"Sam Whiskey was way ahead of its time. I was playing light comedy and nobody cared."
- Burt Reynolds
Most American westerns released in the late Sixties, early Seventies interpreted the genre in revisionist terms. Even the immensely successful, seemingly light-hearted Butch Cassidy and the Sundance Kid was essentially a thoughtful, pessimistic movie. Sam Whiskey anticipates Burt Reynolds' comedic roles in movies like Smokey and the Bandit, and in that sense it was ahead of its time, but it's by no means a revolutionary effort. It's labeled as a western but often plays more like a heist movie; some have characterized it as a caper movie in reverse.
In a genuine caper movie the protagonists - usually a trio of friends or professional partners - perform one or more crimes in order to lay their hands on a treasure. In Sam Whiskey the trio is trying to locate a stash of gold stolen from an army mint and bring it back to where it came from. In other words: they're not performing a crime, but trying to cover one up.
Angie Dickenson is Laura Breckenridge, a woman who recently became a widow and will use everything - including sex (well, mainly sex) - to get things going her way. She 'seduces' Sam Whiskey (Burt Reynolds) into retrieving $250,000 in gold bars stolen from the US army. The bars were stolen by her late husband and Mrs. Breckenridge wants to preserve her family's reputation by undoing the theft. Sam enlists two partners, Jed Hooker, a blacksmith he only met shortly before (played by Ossie Davis) and O.W. Cooper, an old army pal turned inventor (played by the gentle giant Clint Walker). The three are trailed by a bespectacled villain (Rick Davis) and his men, who wonder what the three are up to, and monitored by the widow, who's afraid that Sam and his friend will try to run off with gold and keep it for themselves.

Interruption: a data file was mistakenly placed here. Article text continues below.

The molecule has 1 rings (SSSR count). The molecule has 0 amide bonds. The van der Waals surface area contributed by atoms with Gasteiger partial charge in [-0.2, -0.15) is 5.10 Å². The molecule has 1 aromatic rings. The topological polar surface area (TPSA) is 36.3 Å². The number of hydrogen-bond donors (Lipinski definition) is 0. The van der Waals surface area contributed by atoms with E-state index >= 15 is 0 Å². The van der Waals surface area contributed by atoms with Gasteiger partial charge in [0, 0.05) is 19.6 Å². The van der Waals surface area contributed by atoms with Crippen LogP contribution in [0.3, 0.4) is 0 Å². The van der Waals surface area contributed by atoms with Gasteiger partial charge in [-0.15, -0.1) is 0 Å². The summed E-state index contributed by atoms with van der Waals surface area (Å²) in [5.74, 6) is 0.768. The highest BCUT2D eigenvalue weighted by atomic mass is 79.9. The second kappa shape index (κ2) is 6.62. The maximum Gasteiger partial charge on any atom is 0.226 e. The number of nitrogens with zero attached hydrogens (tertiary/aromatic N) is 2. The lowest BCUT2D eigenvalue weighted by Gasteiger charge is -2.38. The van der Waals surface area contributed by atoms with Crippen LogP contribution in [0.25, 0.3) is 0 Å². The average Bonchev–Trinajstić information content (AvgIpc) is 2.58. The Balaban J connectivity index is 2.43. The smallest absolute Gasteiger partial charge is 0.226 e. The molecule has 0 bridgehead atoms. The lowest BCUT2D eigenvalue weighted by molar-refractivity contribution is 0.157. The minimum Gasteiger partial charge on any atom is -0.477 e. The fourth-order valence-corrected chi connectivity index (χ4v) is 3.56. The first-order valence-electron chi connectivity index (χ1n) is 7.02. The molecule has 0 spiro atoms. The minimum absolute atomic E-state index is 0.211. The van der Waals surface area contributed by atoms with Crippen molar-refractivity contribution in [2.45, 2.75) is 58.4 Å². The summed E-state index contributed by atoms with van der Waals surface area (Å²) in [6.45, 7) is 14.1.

Sam Whiskey was a much maligned movie by contemporary critics, but some recent comments were more positive. I was pleasantly surprised as well after all the bad things I had heard about it. Don't get me wrong: It's far from great, but it's an amiable little movie, mildly funny, easy to enjoy. Both Arnold Laven's direction and William N. Norton's screenplay leave a lot to desire, but the actors pull it off. There's some real chemistry between Burt and Ossie Davis and their remarks and repartees are often witty. Angie Dickinson has an incredibly sexy seduction scene early on, but unfortunately she has very little to do in the remainder of the movie other than waiting outside the army mint while the boys are doing their job inside. Western action is sparse (and unspectacular) but the protracted finale, with the execution of the daring scheme to put the gold back in its place, is very well handled, occasionally even exciting.
Reportedly this was the first movie to have a scene cut under the new MPAA rating (introduced in November 1968). To avoid an R-rating director Laven removed a bare-from-the-waist shot of Angie Dickinson (according to some sources he replaced it by a 'closer shot', from the shoulders up). It's said that the scene has been re-inserted in recent releases. The version I saw was quite revealing but contained no such scene
1969 - Director: Arnold Laven - Cast: Burt Reynolds (Sam Whiskey), Angie Dickinson (Laura Breckinridge), Clint Walker (O. W. Bandy), Ossie Davis (Jedidiah Hooker), William Schallert (Mr. Perkins), Rick Davis (Henry Hobson), Woodrow Parfrey (Thornton Bromley), Ayllene Gibbons (Big Annie) - Screenplay: William N. Norton